In the spring of 2015, Muskoka Conservancy was the successful recipient of funding from TD Friends of the Environment Foundation to support the development of a butterfly garden. Since then, we also received funding from the Town of Huntsville, support from local businesses (Muskoka Stonescape and Windermere Garden Centre), organizations (BNI South Muskoka), and Muskoka Conservancy members.
With this financial support, and our dedicated volunteers, we connected with Huntsville Public School to engage grades 5 and 6 students in making this project a reality!
On Monday, September 28th, Muskoka Conservancy volunteers and staff met with students in Mme. Lindsay and M. Beaton’s classes to plant butterfly gardens in two different locations on the school yard. Staff and volunteers spoke with the students about the project and why it’s important and then gave them a short lesson about how to plant. The school yard was full of eager students who worked well to plant a variety of native plant species and they also took the time to water and mulch the gardens. The classes have been taking care of these gardens and will be anxiously awaiting the return of pollinator species next spring!
This project would not have been possible without the generous financial contributions we received and the work of our devoted volunteers. Thank you, everyone, for your support!
What’s up with our pollinators?
The health of pollinator species is at risk. Improving the health of bees and other pollinators is a necessity. Without pollinators, much of the food we eat and the natural habitats we enjoy would not exist. In Canada, bees are the most common pollinator, but others include butterflies, moths, wasps, flies, some beetles and hummingbirds. These pollinators transfer pollen in and between flowers while visiting different plants for food, mating, shelter and collecting nesting materials – this process is known as pollination.
The declining health of pollinators is due to a number of factors including:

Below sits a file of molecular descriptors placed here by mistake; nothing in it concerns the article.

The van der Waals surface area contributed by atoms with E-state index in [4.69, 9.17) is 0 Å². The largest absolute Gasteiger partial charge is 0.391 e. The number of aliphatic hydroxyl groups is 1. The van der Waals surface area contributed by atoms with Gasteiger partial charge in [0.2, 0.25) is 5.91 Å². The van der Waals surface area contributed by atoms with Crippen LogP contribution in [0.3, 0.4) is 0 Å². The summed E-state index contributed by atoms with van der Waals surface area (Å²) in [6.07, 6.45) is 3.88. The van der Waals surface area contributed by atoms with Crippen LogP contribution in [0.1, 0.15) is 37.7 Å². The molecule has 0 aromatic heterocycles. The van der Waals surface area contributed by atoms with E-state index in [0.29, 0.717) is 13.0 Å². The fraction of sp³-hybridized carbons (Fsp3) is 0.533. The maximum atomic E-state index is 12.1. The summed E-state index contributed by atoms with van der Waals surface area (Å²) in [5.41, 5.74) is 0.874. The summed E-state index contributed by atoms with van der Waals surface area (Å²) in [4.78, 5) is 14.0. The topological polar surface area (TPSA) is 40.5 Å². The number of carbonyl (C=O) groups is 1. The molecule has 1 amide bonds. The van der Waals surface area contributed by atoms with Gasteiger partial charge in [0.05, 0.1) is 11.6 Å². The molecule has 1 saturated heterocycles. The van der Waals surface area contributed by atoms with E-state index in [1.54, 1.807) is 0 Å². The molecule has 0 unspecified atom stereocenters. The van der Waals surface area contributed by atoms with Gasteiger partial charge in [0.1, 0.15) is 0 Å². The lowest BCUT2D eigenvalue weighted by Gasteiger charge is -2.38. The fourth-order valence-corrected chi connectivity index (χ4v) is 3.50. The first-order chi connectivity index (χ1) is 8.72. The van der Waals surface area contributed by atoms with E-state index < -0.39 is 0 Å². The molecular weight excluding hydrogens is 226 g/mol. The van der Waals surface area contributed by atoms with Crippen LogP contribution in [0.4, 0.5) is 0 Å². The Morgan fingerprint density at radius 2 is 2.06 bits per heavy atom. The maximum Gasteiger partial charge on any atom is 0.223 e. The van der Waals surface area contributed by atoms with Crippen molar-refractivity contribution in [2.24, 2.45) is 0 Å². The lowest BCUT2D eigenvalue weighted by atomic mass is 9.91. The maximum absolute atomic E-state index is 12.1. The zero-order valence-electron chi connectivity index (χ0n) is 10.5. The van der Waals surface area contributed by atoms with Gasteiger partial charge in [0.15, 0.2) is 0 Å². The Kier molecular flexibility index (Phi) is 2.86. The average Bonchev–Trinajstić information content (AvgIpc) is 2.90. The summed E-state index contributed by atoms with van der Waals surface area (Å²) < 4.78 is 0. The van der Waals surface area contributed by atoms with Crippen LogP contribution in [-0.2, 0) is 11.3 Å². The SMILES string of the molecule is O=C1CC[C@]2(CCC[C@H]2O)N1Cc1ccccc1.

- habitat and nutrition
- pesticide exposure
- diseases, pests and genetics
- climate change
For more information on the health of pollinators in Ontario, please visit the Government of Ontario webpage.
Why are we creating this garden?
The garden that Muskoka Conservancy is working to create will be accessible to the public and one of the goals of our project is to empower landowners to implement similar projects on their own property.
Creating space for pollinators on your property is EASY! There are a variety of plant species that are native to Muskoka that can be incorporated into an existing garden, or it is also very simple to create your own garden – large or small – to enhance the natural environment on your property.
What plants do I choose?
There are a variety of native plants that will attract pollinator species to your Muskoka garden. It is important to take note of the location on your property that you are planting (example: sun vs. shade) and to consider planting a variety of species that bloom at different times of the year.
This is a list of species we plan to plant on our Butterfly Garden:
- Wild Bergamot
- Anise Hyssop
- Lance-leaved Coreopsis
- Black Eyed Susan
- Purple Coneflower
- New England Aster
- Common Milkweed
- Canada Goldenrod
- Butterfly Milkweed
- Common Yarrow
- Wild Strawberry
- Canada Anemone
- Woolly Blue Violet
- Red Osier Dogwood
- Common Elderberry
- Common Serviceberry
- Great Blue Lobelia
Click on the Pollinator garden species list to find more detailed information about these species including their bloom colour, blooming period and growth height.